26 Oct Identity Theft: Another “Somebody Done Somebody Wrong” Song in Bankruptcy Court
Identity theft. Folks worry about it all the time. Most times, folks worry about credit card numbers being stolen, accounts “hacked”, accounts opened under your name without permission. There are procedures that can be followed when a person discovers their identity has been stolen. TheFederal Trade Commission and Better Business Bureau register complaints aboutidentity thieves. But, when identity theft occurs in bankruptcy court,the impact can be severe. An example of this impact was reviewed by the Bankruptcy Court in the Northern District of Texas in the In Re: Dick case. Ms.Dick’s boyfriend assumed the role (pun intended) of the Dick debtor in a Chapter 13bankruptcy case, underMs. Dick’s name, without her consent or authorization. Notonly did Ms. Dick did not file for bankruptcy; Ms. Dick was unaware that a bankruptcy had been filed until after the case was dismissed for failure of the alleged Dick debtor to file documents. The case was filed in late 2005 and Ms. Dick discovered the filing in March 2006.
Ms. Dick asked that the bankruptcy court reopen the case and then expunge any record of the filing of the case. The N.D. Texas Bankruptcy Court held a hearing and then the judge issued a decision: that the bankruptcy case could be flagged but that thefiling could not be expunged or deleted from the court’s official records. Testimony was presented at the hearing that it most likely was Ms. Dick’s former boyfriend who had filed the bankruptcy. The boyfriend had been assisting her with paying for the mortgage on her condo when her work hours had been cut and then interfered with mail notification of default from the mortgage company. He may have also used her credit cards. Interestingly, the court file had copies of the boyfriend’s photo identification from when the petition was filed; the Court noted that her story was believable that she had not filed the petition as if it had been done personally by the debtor, no copies of identitfication would have been made by the clerk.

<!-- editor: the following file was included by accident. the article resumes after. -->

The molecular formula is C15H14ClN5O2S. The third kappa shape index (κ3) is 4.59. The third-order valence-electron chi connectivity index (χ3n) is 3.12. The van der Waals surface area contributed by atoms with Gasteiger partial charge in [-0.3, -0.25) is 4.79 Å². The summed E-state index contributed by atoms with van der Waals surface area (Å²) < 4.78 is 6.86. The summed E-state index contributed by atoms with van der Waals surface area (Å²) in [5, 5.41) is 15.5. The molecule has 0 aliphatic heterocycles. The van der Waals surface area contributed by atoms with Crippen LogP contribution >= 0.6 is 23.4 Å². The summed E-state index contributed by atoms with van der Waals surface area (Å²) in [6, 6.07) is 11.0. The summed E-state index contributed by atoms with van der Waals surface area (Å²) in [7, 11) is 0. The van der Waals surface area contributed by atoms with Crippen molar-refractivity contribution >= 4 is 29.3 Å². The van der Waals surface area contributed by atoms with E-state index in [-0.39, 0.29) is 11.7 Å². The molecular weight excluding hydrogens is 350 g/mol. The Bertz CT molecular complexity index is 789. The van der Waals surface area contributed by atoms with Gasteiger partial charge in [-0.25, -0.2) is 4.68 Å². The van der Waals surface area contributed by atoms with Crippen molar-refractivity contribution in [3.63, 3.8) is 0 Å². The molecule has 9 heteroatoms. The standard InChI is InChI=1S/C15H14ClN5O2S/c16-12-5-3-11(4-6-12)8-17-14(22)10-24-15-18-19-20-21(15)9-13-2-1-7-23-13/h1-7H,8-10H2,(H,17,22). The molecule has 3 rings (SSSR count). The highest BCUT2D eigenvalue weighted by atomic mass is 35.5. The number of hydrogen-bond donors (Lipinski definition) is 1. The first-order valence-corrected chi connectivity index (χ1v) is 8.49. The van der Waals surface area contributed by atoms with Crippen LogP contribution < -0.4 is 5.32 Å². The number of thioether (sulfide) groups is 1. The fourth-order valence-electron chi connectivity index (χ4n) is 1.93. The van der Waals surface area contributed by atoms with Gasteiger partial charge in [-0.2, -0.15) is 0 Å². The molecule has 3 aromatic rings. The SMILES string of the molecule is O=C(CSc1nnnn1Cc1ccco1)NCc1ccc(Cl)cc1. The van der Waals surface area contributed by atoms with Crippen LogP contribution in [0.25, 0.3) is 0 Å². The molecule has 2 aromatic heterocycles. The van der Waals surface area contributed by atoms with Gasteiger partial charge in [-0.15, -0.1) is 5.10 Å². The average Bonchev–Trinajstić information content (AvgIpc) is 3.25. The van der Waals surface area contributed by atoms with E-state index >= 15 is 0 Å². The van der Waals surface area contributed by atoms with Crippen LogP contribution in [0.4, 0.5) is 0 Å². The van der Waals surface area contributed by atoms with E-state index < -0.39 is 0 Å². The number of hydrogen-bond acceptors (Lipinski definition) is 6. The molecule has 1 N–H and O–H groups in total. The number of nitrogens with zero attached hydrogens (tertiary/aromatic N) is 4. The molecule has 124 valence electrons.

The judge noted that he believed the record should be expunged but felt he lacked authority to do so. He ordered the strongest possible wording to be placed on the name of the file (UNAUTHORIZED BANKRUPTCY FILING), but Ms. Dick is offered little comfort. The judge stated that he lacked the authority to order the three credit reporting agencies to delete the record. Therefore, at the end of the day in bankruptcy court, Ms. Dick’s credit had been affected by the (former) boyfriend whose whereabouts were then unknown (also noted by the judge).
Ms. Dick testified that the boyfriend had access to her financial information during their relationship. Others can prevent such an event from happening by safeguarding their personal and confidential financial information (as well as their hearts) at all times. Monitoring your credit reports on a yearly basis, if not more often, is essential. An identity theft affidavit should be filed with local law enforcement and with the three credit reporting agencies (Experian, Equifax, and Transunion) as soon as the theft is discovered.
An interesting question would be: Does any other court have the ability to order the three credit reporting agencies to delete the notation of bankruptcy filing on Ms. Dick’s credit report. I believe that the federal district courts (non-bankruptcy) do have that authority. A reveiw of the District of Texas’s dockets does not show that Ms. Dick filed a civil case requesting that order.
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